The 2016 elections have been strange to say the least. Previously held political wisdom has been turned on its head and political dynasties have seen their power erode. The manifestation of this? Donald Trump. Trump has created a campaign that capitalizes on the increasing anger amongst America’s white voters. But where does this anger stem from? To answer this question we can look to the foundations of the Trump campaign. Trump’s campaign is built on three pillars: racial politics, economic woes and anti-establishment sentiments in the Republican base.
Race and Demographics
To begin with, the US has gotten polarized on issues of race over the last eight years. While many thought that Obama’s presidency had taken the US into a post-racial era, it seems to have done the exact opposite. Brown University Political Scientist Michael Tesler found that when polled on issues of race today, Republicans and Democrats disagree immensely where 10 or 20 years ago they would have agreed. A comparison between views on the OJ Simpson court case and whether 12 years a slave deserved an Oscar are illustrative of this. Tesler found that while 51% and 41% of Democrats and republicans respectively agreed with the OJ Simpson verdict in only 15% of all Republicans believed 12 Years a Slave deserved the Oscar to 53% of Democrats. This change not surprising when you look at events in the recent past. Whether it was the spate of high profile police shootings or even Bowdoin’s recent Tequila party incident the US is in a highly racial moment of its history. Perhaps, this change explains the rise of Donald Trump as the Republican frontrunner who has risen in polls by at least partly alienating minority voters.
Of course racism has been alive and well for as long as the US has existed. So systemic racism is probably not the whole reason for Donald Trump’s political success. Perhaps the underlying cause for Trump’s rise has been the demographic changes that the US is undergoing. America’s white population is aging. The median white age is at a historic high of 43.1 while Mixed race, Latino, Black median ages sit well below at 19.9, 28.8 and 37.7 respectively. This aging has meant that whites have seen their share of the under-20 population fall immensely. Forty six states saw their white under-20 population fall between 2010 and 2014. The implication of these figures is that as whites are starting to see their share of the population decline and consequently they have they seen their political influence decline as they become a smaller segment of the electorate. Trump’s rise could be a white response to a society of which they are increasingly losing control.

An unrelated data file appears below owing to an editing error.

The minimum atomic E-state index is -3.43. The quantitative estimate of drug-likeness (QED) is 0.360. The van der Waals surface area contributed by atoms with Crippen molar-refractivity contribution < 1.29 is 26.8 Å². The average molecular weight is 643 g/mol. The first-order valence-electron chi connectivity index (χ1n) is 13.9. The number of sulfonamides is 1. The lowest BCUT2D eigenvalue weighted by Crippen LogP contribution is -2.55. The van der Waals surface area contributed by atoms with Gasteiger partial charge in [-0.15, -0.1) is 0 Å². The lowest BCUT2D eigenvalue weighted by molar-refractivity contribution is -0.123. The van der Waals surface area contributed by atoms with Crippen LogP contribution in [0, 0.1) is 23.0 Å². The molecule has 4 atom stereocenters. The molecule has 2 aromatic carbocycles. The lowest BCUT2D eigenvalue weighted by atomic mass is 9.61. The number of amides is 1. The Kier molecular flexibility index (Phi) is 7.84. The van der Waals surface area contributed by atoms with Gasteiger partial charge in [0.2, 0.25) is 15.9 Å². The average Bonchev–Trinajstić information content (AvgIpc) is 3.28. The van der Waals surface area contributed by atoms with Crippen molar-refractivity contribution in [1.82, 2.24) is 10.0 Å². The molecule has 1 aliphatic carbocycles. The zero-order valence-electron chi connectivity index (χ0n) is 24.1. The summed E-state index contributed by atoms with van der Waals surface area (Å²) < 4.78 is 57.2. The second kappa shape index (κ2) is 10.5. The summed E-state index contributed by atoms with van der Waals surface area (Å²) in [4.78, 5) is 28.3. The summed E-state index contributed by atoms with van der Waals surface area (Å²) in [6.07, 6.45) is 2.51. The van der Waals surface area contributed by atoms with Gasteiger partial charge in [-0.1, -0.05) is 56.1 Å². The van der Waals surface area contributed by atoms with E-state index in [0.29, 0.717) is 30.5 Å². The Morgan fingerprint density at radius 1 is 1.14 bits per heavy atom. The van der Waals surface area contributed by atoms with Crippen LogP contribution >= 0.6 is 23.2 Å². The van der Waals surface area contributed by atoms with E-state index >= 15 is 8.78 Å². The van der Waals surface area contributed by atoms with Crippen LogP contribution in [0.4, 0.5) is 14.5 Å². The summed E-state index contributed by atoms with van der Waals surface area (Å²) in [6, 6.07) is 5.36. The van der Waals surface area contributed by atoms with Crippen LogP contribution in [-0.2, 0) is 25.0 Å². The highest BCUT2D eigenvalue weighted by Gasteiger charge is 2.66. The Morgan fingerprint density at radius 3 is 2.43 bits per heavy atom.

Donald Trump, the real estate tycoon and republican frontrunner for the nomination, is attracting poorer people because he is campaigning to “Make America Great Again”, code for making America rich again. As a wealthy business man, people see him as a symbol for prosperity, and this is driving his success. Trump has economic dissatisfaction of poor areas to thank for his unexpected success in the Republican primaries.
Trump is winning amongst Americans who are facing economic insecurity. Even though America’s number of jobs are increasing and the unemployment rate shrinking, this recession recovery has not been equal for everyone. Those who have not experienced the economic benefits of recovery are voting for Trump. Mainly, these are white conservatives without college degrees making less than $50,000 a year. Trump has the largest gap between supporters who have a college degree and those who do not out of any of the top Republican candidates.